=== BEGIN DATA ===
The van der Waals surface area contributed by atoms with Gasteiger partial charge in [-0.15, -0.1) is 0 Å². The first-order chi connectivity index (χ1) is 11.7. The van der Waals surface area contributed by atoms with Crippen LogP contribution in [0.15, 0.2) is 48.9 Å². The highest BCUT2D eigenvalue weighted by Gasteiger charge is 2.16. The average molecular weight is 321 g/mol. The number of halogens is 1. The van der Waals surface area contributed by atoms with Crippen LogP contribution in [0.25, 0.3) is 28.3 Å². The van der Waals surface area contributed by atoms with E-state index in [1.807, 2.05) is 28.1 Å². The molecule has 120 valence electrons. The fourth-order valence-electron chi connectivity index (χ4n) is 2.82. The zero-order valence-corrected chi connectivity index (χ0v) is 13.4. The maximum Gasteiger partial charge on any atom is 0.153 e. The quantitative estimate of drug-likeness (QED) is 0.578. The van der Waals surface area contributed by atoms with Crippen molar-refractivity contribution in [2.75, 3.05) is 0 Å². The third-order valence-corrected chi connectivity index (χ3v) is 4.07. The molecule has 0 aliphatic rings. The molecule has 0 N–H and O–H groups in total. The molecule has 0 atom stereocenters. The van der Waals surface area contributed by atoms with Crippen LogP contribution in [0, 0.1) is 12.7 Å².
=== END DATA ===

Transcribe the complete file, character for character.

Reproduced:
The van der Waals surface area contributed by atoms with Gasteiger partial charge in [-0.15, -0.1) is 0 Å². The first-order chi connectivity index (χ1) is 11.7. The van der Waals surface area contributed by atoms with Crippen LogP contribution in [0.15, 0.2) is 48.9 Å². The highest BCUT2D eigenvalue weighted by Gasteiger charge is 2.16. The average molecular weight is 321 g/mol. The number of halogens is 1. The van der Waals surface area contributed by atoms with Crippen LogP contribution in [0.25, 0.3) is 28.3 Å². The van der Waals surface area contributed by atoms with E-state index in [1.807, 2.05) is 28.1 Å². The molecule has 120 valence electrons. The fourth-order valence-electron chi connectivity index (χ4n) is 2.82. The zero-order valence-corrected chi connectivity index (χ0v) is 13.4. The maximum Gasteiger partial charge on any atom is 0.153 e. The quantitative estimate of drug-likeness (QED) is 0.578. The van der Waals surface area contributed by atoms with Crippen molar-refractivity contribution in [2.75, 3.05) is 0 Å². The third-order valence-corrected chi connectivity index (χ3v) is 4.07. The molecule has 0 aliphatic rings. The molecule has 0 N–H and O–H groups in total. The molecule has 0 atom stereocenters. The van der Waals surface area contributed by atoms with Crippen LogP contribution in [0, 0.1) is 12.7 Å².